Estate Planning in the Digital Age: Cryptocurrency and Digital Assets

By: Brigitt Orfield | May 14, 2018
Wills & Trust Agreements


You likely spend a great deal of time on your computer, tablet and smart phone. But have you considered how increased use of these electronic devices could impact your estate plan?

Estate planning is already complex, but it has become even more complicated in the digital age. You now need to carefully consider the implications of what will happen to your digital assets – cryptocurrency, banking and other financial asset statements, social media accounts, photographs, other information stored in “clouds”, and online rewards programs – when you die. These assets are often maintained on third party servers that are not in your possession. It is vital to understand how these assets can be protected and passed to your loved ones, as well as to plan ahead for who should handle the administration of these assets in your estate.

Minnesota has adopted the Revised Uniform Fiduciary Access to Digital Assets Act (RUFADAA), which allows internet users to plan for the management and disposition of their digital assets. Consent may be granted to fiduciaries in an online tool (such as Facebook Legacy Contact), will, trust, power of attorney, or specific digital property authorization. If there is no direct consent, a custodian’s terms of service will control. If the terms of service do not address fiduciary access to digital assets, the default rules provide that fiduciaries may manage digital property, including computer files and cryptocurrency, but limits access to electronic communications (i.e., text messages, email, and social media accounts), if specific direction has not been given.

Here are some considerations about online assets, as part of comprehensive estate planning:


Cryptocurrency, such as Bitcoin, is digital or virtual currency that uses cryptography for security. This currency has burst into the market and has steadily (albeit irregularly) grown since its inception. Cryptocurrency presents some unique issues, so it is important to take the following actions in estate planning:

  • Track information about purchase of or access to cryptocurrency: Unlike most financial assets, you do not need to provide your name or other personal information when purchasing cryptocurrency. Therefore, it is imperative that you document that you own it, where and when you purchased it, and securely protect your digital key that allows you to gain access to it. You can keep track of this information via an electronic wallet or password manager program, or a safe deposit box. Regardless, it is imperative that your fiduciaries know where to locate this information in the event of your death. Otherwise, your cryptocurrency could very likely end up lost forever in cyberspace.
  • Declare any capital gains: Upon your death, cryptocurrency is treated for federal estate tax purposes as tangible personal property and its value will be included in your estate and may be subject to estate tax. There is no income tax due on cryptocurrency as a result of your death. However, as a capital asset, if it is converted to cash during the administration of your estate or later sold by your estate beneficiaries, any gain must be declared as income and will be subject to short- or long-term capital gains tax on the amount of gain between the value on your date of death and the value on the date it is sold. If you decide to place your cryptocurrency in a trust long term for your heirs, be sure to include language in your trust document that permits the trustee to hold the asset without violating the prudent investor act, which dictates that a trustee must diversify trust assets.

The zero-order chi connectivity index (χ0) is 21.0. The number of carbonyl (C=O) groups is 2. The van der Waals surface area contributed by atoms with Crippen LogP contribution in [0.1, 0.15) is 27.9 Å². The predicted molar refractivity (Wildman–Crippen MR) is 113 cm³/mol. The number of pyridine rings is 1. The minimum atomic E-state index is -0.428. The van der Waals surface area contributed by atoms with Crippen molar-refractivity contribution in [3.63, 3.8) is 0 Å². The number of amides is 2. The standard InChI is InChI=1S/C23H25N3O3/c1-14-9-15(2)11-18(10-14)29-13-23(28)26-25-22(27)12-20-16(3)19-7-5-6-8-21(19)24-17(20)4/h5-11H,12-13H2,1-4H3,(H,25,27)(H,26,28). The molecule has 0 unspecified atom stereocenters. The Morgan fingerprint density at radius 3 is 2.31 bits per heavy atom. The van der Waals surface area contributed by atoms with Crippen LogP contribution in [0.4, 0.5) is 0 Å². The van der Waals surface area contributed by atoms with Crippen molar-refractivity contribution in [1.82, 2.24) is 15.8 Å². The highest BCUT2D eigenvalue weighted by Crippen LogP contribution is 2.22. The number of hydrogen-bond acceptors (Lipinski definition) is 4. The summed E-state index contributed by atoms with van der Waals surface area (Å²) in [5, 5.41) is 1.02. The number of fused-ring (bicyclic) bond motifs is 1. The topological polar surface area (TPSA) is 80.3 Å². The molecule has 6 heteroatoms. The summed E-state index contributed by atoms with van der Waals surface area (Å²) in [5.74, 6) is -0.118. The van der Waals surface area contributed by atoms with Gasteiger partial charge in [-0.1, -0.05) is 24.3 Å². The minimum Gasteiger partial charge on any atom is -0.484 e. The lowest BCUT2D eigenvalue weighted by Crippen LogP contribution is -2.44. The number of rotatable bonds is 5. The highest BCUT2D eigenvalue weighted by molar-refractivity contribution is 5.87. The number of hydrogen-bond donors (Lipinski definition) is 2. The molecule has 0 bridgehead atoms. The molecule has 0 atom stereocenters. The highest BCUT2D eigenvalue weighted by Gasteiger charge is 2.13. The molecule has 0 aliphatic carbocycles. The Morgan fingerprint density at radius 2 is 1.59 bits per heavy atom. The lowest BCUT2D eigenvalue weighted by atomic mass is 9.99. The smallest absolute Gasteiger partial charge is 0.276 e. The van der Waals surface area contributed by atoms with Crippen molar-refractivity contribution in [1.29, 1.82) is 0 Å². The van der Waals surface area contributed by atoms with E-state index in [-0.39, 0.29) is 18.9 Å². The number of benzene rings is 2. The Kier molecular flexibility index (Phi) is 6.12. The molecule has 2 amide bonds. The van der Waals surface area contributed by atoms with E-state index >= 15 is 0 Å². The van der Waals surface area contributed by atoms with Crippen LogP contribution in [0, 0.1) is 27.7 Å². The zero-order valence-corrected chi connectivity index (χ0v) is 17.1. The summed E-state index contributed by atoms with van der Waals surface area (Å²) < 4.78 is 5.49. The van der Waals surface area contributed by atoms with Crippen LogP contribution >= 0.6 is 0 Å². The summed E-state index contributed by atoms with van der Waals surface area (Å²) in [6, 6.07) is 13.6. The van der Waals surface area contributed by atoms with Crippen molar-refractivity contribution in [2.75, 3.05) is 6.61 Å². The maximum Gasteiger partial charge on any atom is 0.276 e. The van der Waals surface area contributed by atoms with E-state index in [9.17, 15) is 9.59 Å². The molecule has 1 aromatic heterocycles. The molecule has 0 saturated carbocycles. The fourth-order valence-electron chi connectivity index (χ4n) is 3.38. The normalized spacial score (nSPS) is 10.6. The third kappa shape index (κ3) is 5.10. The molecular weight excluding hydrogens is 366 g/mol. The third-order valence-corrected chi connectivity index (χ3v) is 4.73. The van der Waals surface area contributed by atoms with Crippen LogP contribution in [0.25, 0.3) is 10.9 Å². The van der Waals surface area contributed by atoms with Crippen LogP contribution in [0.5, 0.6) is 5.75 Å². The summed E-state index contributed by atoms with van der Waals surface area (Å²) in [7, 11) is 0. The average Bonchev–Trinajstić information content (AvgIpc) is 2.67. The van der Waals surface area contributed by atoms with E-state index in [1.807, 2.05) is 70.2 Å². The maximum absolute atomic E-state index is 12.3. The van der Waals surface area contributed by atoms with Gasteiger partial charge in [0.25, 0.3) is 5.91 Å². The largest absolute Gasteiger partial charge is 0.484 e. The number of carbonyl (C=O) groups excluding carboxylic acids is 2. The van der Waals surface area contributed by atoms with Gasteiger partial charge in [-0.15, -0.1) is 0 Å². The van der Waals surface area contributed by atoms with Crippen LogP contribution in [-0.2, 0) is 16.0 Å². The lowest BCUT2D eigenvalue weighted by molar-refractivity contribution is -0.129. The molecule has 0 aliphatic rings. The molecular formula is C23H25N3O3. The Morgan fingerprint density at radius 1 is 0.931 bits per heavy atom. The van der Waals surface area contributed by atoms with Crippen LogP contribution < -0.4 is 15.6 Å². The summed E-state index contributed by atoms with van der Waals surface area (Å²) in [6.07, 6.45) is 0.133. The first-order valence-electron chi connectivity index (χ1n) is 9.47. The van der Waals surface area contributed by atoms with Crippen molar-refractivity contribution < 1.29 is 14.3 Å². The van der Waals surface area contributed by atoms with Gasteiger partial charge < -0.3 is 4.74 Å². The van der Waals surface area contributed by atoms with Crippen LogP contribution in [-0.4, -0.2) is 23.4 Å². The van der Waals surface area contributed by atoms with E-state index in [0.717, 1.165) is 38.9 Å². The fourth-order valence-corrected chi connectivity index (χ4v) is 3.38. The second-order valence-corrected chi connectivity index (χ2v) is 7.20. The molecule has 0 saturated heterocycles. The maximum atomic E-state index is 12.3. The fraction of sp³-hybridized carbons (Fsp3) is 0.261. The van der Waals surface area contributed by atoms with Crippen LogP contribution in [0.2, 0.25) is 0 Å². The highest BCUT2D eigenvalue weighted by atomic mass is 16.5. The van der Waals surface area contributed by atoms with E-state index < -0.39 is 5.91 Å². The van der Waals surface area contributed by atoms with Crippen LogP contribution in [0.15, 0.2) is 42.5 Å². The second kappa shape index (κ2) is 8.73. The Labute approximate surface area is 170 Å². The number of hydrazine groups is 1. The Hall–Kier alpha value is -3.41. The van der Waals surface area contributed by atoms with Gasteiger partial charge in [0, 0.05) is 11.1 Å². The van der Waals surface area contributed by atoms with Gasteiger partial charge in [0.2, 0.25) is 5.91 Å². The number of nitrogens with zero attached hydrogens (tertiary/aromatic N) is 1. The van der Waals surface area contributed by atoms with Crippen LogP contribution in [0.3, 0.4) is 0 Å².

Digital Assets

Other digital assets are more common than cryptocurrency, such as email, social media accounts, travel miles, reward programs, photo storage and sharing, and even gaming profiles. But it is just as important to plan ahead for these assets in your estate plan:

  • Maintain an updated inventory of your digital accounts and passwords.
  • Plan for how your fiduciaries and heirs can gain access to these accounts when you die: Some social media accounts, such as Facebook, allow you to designate a beneficiary online who can manage your account to some extent in the future.
  • Execute a digital property authorization: This grants the individual you name the authority to access these assets in the event of your incapacity, while helping ensure your digital assets are maintained properly.
  • Include language about digital assets in your will or trust: You may want to appoint a fiduciary to manage and distribute any of these assets that comprise a portion of your estate.

Who should handle your digital assets? It may or may not be the same person who acts in other fiduciary capacities, such as your personal representative or trustee. You can name a separate electronic estate trustee who has limited authority to manage and administer your digital assets and accounts. This person should be technologically savvy and capable of easily navigating access to your information and assets, as well as transferring these assets to your heirs.

At Henson Efron, our attorneys are committed to assisting you with all aspects of estate planning. If you have questions about your digital assets, or you want to ensure your digital assets are properly protected, please contact Henson Efron.

The purpose of this article is merely to provide general information and may not be construed as legal advice.

Brigitt Orfield
I feel privileged to assist with your estate planning and grateful to be allowed into your life. Experiencing a variety of life events with clients builds trust, and I am proud of the long-standing relationships I have developed over the past 23 years. I work closely with individuals and families to plan for the transfer of wealth during their lifetimes and upon death with the...